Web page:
The Wild Angels

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The Wild Angels
Wildangelsposter.jpg
Directed by Roger Corman
Produced by Roger Corman
Written by Charles B. Griffith
Peter Bogdanovich (uncredited)
Starring Peter Fonda
Nancy Sinatra
Bruce Dern
Diane Ladd
Cinematography Richard Moore
Distributed by American International Pictures
Release date(s)
  • July 20, 1966 (1966-07-20)
Running time 93 minutes
Country United States
Language English
Budget $360,000[1]
Box office $15,541,070[2]

The Wild Angels is a 1966 Roger Corman film, made on location in Southern California. The Wild Angels was made three years before Easy Rider and was the first film to associate actor Peter Fonda with Harley-Davidson motorcycles and 1960s counterculture. It was also the film that inspired the outlaw biker film genre that continued into the early 1970s.

The Wild Angels, released by American International Pictures (AIP), stars Fonda as the fictitious Hells Angels San Pedro, California chapter president "Heavenly Blues" (or "Blues"), Nancy Sinatra as his girlfriend "Mike", Bruce Dern as doomed fellow outlaw "the Loser", and Dern's real-life wife Diane Ladd as the Loser's on-screen wife, "Gaysh".

Small supporting roles are played by Michael J. Pollard and Gayle Hunnicutt and, according to literature promoting the film, members of the Hells Angels from Venice, California. Members of the Coffin Cheaters motorcycle club also appeared.

In 1967 AIP followed this film with Devil's Angels, The Glory Stompers with Dennis Hopper, and The Born Losers.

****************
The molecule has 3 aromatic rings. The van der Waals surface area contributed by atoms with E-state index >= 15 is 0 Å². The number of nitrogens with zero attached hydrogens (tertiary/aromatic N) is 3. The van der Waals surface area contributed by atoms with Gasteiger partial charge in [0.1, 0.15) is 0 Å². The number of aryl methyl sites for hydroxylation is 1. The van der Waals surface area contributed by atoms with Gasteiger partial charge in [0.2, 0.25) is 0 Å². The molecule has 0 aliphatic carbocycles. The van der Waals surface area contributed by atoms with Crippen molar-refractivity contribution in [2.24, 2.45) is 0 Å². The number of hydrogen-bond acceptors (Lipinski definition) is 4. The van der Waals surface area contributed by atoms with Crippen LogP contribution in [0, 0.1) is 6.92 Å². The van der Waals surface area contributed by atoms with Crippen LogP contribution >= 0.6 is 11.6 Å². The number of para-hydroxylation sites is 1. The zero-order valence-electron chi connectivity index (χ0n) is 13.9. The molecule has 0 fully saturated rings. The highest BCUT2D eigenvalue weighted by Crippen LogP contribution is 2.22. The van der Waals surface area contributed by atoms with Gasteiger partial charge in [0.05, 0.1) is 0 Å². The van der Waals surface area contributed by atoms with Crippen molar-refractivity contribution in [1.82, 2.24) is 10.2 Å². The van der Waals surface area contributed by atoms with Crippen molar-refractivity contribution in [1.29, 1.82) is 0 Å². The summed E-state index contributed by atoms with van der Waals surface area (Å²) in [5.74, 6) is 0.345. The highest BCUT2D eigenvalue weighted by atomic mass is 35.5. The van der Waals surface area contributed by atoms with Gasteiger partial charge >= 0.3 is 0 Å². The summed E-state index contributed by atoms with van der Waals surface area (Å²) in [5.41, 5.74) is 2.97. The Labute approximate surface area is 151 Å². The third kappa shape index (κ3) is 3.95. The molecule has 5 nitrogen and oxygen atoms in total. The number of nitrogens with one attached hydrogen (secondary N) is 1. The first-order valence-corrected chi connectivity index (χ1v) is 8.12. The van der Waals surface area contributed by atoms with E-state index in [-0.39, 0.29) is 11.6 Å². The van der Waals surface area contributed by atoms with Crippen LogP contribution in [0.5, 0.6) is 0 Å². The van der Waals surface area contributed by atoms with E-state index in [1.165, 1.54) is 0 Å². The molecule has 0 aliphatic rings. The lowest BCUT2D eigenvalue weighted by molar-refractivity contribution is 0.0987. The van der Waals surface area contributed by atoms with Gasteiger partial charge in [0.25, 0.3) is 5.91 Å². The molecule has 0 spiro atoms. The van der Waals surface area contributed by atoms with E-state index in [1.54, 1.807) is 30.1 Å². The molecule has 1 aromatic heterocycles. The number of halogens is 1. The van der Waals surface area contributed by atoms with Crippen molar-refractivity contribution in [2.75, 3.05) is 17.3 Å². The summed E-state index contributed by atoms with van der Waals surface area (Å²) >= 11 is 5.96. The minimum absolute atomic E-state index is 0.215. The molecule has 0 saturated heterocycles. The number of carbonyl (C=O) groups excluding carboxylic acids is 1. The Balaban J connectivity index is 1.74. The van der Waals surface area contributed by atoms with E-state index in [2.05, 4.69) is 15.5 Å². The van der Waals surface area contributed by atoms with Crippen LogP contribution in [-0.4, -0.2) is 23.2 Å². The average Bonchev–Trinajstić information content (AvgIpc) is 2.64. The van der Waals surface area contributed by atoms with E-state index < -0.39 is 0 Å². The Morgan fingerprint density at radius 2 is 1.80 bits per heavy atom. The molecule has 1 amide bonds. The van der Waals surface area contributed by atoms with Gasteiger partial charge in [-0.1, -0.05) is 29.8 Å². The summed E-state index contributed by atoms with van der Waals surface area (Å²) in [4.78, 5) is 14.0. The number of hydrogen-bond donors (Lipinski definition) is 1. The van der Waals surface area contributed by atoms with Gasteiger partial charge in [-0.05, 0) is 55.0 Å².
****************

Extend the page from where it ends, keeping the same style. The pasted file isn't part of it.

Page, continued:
Plot[edit]

In between sprees featuring drugs, fights, sexual assault, loud revving Harley chopper engines and bongo drums, the Angels ride out to Mecca, California in the desert to look for the Loser's stolen motorcycle. They blame a group of Mexicans in a repair shop, and the two groups brawl. The police arrive, chasing the Angels on foot, and the Loser escapes by stealing a police motorcycle. After a chase on mountain roads, one of the officers shoots the Loser in the back, putting him in the hospital.

Blues leads a small group of Angels that sneaks him out of the hospital, and one of them begins to sexually attack a black nurse until Blues pulls him away. The nurse identifies Blues to police though he stopped the attack. Without proper medical care, the Loser goes into shock and dies. His cohorts forge a death certificate and arrange a church funeral in the Loser’s rural hometown. Blues interrupts the service and, the Angels have a "party". The Angels remove the Loser from his Nazi flag-draped casket, sit him up and place a joint in his mouth, knock out the minister, place him in the casket, and two Angels drug and rape the Loser’s grieving widow, Gaysh, while Blues is apparently having sex with another woman.

Later, the Angels proceed to the Sequoia Grove cemetery to bury the Loser. There, the locals throw stones at the Angels and provoke a fight. As police sirens approach and everyone scatters, Mike begs Blues to leave immediately, but he refuses and tells her to leave with another member of the gang. Blues stays behind, and before burying his friend on his own, says with resignation, "There's nowhere to go."